8) The Pact by Jodi Picoult - dealing with teenage suicide (in a Romeo and Juliet way), Picoult details how the death can affect everyone differntly, from the boyfriend to the neighbors to the parents.

9) Faith by Jennifer Haigh - this novel tackles the tough subject of child molestation, using the Catholic church sex scandals that were occurring in the 2000s. This was a great study in how far people will go when they are pushed.

I can only think of nine, but I know that there are so many books that handle tough subjects. These are the ones that popped in my mind first. So, which books made your list? Let me know!

Monday, May 13, 2013

Review: Invisible by Carla Buckley

Author: Carla Buckley
Published: September 25, 2012
Genre: contemporary fiction
eBook: approx. 400 pages
Source: borrowed from the library

My Rating: 3 stars

Synopsis (from GoodReads): Growing up, Dana Carlson and her older sister, Julie, are inseparable—Dana the impulsive one, Julie calmer and more nurturing. But then a devastating secret compels Dana to flee from home, not to see or speak to her sister for sixteen years.

When she receives the news that Julie is seriously ill, Dana knows that she must return to their hometown of Black Bear, Minnesota, to try and save her sister. Yet she arrives too late, only to discover that Black Bear has changed, and so have the people in it. Julie has left behind a shattered teenage daughter, Peyton, and a mystery—what killed Julie may be killing others, too. Why is no one talking about it? Dana struggles to uncover the truth, but no one wants to hear it, including Peyton, who can’t forgive her aunt’s years-long absence. Dana had left to protect her own secrets, but Black Bear has a secret of its own—one that could tear apart Dana’s life, her family, and the whole town.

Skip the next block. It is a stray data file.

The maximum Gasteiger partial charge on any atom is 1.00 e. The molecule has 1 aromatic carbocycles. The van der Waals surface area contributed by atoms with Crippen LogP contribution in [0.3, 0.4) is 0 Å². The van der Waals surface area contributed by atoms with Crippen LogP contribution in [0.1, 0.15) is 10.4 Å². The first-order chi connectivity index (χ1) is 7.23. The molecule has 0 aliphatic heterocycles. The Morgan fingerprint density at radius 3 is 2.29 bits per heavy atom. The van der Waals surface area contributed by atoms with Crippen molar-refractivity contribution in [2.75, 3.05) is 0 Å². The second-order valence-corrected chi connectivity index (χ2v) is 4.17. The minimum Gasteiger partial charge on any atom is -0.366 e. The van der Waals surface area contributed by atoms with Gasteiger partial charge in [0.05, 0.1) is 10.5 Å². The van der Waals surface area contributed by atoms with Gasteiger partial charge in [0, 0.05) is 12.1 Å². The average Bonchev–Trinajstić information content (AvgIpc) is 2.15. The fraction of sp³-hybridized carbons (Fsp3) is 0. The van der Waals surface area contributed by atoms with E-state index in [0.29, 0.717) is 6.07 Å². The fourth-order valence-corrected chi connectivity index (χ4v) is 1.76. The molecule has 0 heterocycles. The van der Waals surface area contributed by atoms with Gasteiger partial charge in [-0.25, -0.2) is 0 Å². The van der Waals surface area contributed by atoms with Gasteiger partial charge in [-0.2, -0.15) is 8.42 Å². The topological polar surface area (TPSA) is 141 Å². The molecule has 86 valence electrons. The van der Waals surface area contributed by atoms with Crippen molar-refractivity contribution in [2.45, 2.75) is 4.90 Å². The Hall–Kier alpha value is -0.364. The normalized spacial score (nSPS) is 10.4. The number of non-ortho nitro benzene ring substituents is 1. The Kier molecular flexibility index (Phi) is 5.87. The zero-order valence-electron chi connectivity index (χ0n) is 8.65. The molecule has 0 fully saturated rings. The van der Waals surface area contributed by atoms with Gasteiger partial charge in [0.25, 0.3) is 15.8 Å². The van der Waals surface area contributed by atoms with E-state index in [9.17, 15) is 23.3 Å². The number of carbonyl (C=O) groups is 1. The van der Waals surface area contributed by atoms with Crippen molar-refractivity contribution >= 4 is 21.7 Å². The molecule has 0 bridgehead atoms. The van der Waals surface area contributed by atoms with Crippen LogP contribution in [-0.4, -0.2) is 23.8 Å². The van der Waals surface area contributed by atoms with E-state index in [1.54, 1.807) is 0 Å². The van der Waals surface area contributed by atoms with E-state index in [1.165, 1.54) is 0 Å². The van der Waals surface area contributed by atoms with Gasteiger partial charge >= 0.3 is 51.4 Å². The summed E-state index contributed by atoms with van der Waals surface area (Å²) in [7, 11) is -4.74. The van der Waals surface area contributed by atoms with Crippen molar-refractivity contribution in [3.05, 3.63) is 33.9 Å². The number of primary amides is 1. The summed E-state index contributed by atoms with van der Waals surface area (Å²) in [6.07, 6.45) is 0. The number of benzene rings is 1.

My Thoughts: The description of this novel is what really pulled me in (the cover does nothing for me) and I thought that it would be a really good thriller to read. Afterall, doesn't it intrigue you as to why Dana left and what is this secret that could tear apart the whole town? Carla Buckley explores what happens to a woman who returns home after being away for years and years, only to discover that not only have people changed, but something is changing people. There is a higher occurence of kidney failure in this area that is thought to be normal. Julie has just passed because of renal failure, and while she started to investigate, it's now up to her sister Dana to figure out what is hurting the town. The chapters alternate between Dana, who returns home to find that her sister has died and left behind a husband and teenage daughter; and Peyton, Julie's daughter and someone who is now motherless and dealing with an aunt who she just met a few days ago.

I really liked the character of Dana and thought that the chapters told from her persepctive were the best. As an outsider in the town, she does see things differently than the people that never left, and she does find it odd that there is such a high occurence of kidney-related diseases in the area, even when the doctors don't seem to be concerned. Peyton's chapters were sometimes boring and I think it was because she wasn't contributing to solving the mystery of what is affecting this town. I loved her little ocean-facts at the beginning of each chapter, because they definitely played out with humans and it was interesting to see the connections between the way of life in the ocean and that on land.

My biggest problem with this book was that it sounded like it would be more of a thriller than it actually was. Except for about five pages, it wasn't all that gripping. Sure, there was a mystery going on, but it played second fiddle to the return of Dana to Black Bear and all the stress that she must deal with. I just wish that there had been more of a thriller aspect to it, because then I think that this book could have been phenomenal. On that note, I would like to read more of Carla Buckey's work in the future because this was an interesting read, especially with her research into environmental issues.